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Social Security

Social Security: Get your new standardized benefit verification letter online

If you receive a Benefit Verification letter, sometimes called a "budget letter," a "benefits letter," a "proof of income letter," or a "proof of award letter," we have good news for you! A new standardized Benefit Verification letter is now available when you need proof of Social Security benefits, Supplemental Security Income or Medicare.

In addition to name, date of birth, and the benefits received, the new Benefit Verification letter includes other identifiers to prevent misuse and fraud. This is an added benefit to you as proof of income for loans, housing assistance, mortgage and other verification purposes.

The same standardized letter is also available if you need proof that you do not receive benefits, or proof that benefits are pending. If you are an individual representative payee, you can use the my Social Security Representative Payee portal to access the same standardized Benefit Verification letter online for your beneficiaries.

This new standardized Benefit Verification letter is another example of our commitment to improve our service to you.

No matter how you request your letter, whether calling our national 800 number, your local office, the Interactive Voice Response system, or online with your personal my Social Security account at www.ssa.gov/myaccount, the Benefit Verification letter now contains a seamless look.

Retirement Q&A

Q: How are my retirement benefits calculated?

A: Your Social Security benefits are based on earnings averaged over your lifetime. Your actual earnings are first adjusted or "indexed" to account for changes in average wages since the year the earnings were received. Then we calculate your average monthly indexed earnings during the 35 years in which you earned the most. We apply a formula to these earnings and arrive at your basic benefit. This is the amount you would receive at your full retirement age. You may be able to estimate your benefit by using our Retirement Estimator, which offers estimates based on your Social Security earnings. You can find the Retirement Estimator at www.socialsecurity.gov/estimator.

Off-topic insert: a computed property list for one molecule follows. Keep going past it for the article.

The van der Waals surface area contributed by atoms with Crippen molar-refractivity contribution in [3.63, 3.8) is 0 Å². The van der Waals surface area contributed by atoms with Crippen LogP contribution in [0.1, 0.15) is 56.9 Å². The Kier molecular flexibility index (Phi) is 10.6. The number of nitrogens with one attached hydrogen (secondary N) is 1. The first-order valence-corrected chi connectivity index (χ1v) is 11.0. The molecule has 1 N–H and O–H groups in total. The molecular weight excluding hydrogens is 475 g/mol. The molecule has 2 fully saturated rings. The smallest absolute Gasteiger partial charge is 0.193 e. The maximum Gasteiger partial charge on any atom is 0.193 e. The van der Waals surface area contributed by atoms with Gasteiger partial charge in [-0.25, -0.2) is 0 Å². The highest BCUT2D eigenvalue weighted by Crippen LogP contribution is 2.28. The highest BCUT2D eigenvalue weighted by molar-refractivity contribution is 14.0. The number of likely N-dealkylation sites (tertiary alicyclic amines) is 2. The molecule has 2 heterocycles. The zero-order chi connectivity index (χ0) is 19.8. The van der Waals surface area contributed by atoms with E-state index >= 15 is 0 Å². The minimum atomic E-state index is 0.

Q: I’m planning to retire next year. I served in the Navy back in the 1970s and need to make sure I get credit for my military service. What do I need to do?

A: You don’t need to do anything to apply for the special credit for your military service — it is added automatically. For service between 1957 and 1967, we will add the extra credits to your record at the time you apply for Social Security benefits. For service between 1968 and 2001, those extra military service credits have already been added to your record. So you can rest assured that we have you covered. Read our online publication, Military Service and Social Security, at www.socialsecurity.gov/pubs/10017.html. Then when the time comes to apply for retirement, you can do it conveniently and easily at www.socialsecurity.gov/retireonline.

This column was prepared by the Social Security Administration. For fast answers to specific Social Security questions, contact Social Security toll-free at 800-772-1213 or visit www.socialsecurity.gov.

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